If you’re one of those people then by all means go a head and build your own kegerator. However, if you just haven’t got the time because you’re too busy then simply go out and buy one.
In this section, we’re going to speak more so to the latter. It is beyond the scope of this guide to provide a tutorial on how to build your own kegerator. However, having said that, be sure to watch this space for future guides on how to build a kegerator.
How much is a Kegerator?
At this point we’re aware that you’re eager to go out and buy one but you’re unsure of how much they might be. Well, don’t worry in this section we’re going to cover the general cost of buying a kegerator and the best brands to choose from. Here at SoBrewing, we’ve got you covered.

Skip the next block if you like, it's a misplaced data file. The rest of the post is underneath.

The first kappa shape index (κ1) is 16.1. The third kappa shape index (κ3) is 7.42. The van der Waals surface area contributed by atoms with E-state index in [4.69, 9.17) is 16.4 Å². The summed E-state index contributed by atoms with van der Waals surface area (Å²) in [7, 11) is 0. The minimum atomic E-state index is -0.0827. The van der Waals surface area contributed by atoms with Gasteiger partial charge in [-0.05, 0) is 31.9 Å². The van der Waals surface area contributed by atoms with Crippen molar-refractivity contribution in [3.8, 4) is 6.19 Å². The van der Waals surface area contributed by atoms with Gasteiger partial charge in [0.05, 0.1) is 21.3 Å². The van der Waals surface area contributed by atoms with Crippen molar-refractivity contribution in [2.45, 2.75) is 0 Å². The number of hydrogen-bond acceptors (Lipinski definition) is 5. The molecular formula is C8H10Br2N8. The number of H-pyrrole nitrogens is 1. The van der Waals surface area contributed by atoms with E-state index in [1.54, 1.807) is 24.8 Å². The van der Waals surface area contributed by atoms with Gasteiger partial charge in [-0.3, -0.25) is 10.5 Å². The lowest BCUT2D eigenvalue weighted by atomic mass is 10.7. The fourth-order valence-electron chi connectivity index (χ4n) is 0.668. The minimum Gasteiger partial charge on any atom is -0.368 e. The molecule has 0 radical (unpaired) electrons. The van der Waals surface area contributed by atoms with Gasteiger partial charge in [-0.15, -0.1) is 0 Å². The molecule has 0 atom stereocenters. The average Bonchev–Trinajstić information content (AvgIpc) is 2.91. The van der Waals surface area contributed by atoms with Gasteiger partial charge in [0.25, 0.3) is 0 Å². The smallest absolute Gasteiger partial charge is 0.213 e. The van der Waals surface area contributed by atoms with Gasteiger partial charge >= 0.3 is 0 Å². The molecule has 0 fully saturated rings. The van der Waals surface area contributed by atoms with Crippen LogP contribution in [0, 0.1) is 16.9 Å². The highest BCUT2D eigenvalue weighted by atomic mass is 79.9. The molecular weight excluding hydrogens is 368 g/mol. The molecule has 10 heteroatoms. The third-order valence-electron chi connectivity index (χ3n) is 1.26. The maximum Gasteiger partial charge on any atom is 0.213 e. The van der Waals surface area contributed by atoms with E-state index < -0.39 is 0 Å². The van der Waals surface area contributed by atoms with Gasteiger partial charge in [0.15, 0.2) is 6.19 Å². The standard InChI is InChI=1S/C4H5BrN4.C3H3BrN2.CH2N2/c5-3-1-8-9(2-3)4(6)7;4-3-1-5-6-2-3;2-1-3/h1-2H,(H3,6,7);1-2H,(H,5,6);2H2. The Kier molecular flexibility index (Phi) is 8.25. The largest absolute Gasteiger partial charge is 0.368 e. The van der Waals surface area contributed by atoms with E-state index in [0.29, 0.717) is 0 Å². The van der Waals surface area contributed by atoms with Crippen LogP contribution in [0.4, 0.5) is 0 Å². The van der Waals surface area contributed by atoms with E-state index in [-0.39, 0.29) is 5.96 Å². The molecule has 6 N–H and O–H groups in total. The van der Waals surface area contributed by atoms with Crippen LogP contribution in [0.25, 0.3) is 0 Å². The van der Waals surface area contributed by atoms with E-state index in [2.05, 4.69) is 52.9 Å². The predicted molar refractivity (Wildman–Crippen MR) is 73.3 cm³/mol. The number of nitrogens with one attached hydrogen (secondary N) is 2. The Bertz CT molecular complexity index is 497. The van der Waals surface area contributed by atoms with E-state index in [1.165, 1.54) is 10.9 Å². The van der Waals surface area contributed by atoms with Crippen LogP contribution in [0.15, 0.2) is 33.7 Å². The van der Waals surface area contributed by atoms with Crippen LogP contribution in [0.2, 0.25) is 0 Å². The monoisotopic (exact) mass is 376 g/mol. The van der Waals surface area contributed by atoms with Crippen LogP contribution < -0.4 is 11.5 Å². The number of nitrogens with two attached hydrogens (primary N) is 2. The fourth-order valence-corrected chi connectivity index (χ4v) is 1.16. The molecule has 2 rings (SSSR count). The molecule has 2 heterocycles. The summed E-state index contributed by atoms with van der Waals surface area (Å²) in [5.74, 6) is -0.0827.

As we’ve already mentioned above a kegerator could cost anywhere between $200 to $2000. On a side note, remember what we said? Think of this as an investment that pays for itself more so than a cost.
On top of this initial outlay, you will also have to consider future outlays but like we said the savings that you make will offset these purchases. In addition to your kegerator, you’re going to need to purchases a carbon dioxide canister which is about $20.
Furthermore, this canister will need to be refilled from time to time and this will cost about $7 – $15. Also, you’re going to need cleaning supplies to properly maintain your device, this will probably cost $25.
Finally, you will have your own beer keg which will cost about $60 – $80 but once you own it you own it. All you will need to do then is fill it up from time to time.
Different types of Keg: Ball Lock vs Pin Lock vs Corny vs Sanke
Before we delve into discussing what’s the best kegerator, it’s important to understand that the kegs that fit into your kegerator come in all different forms.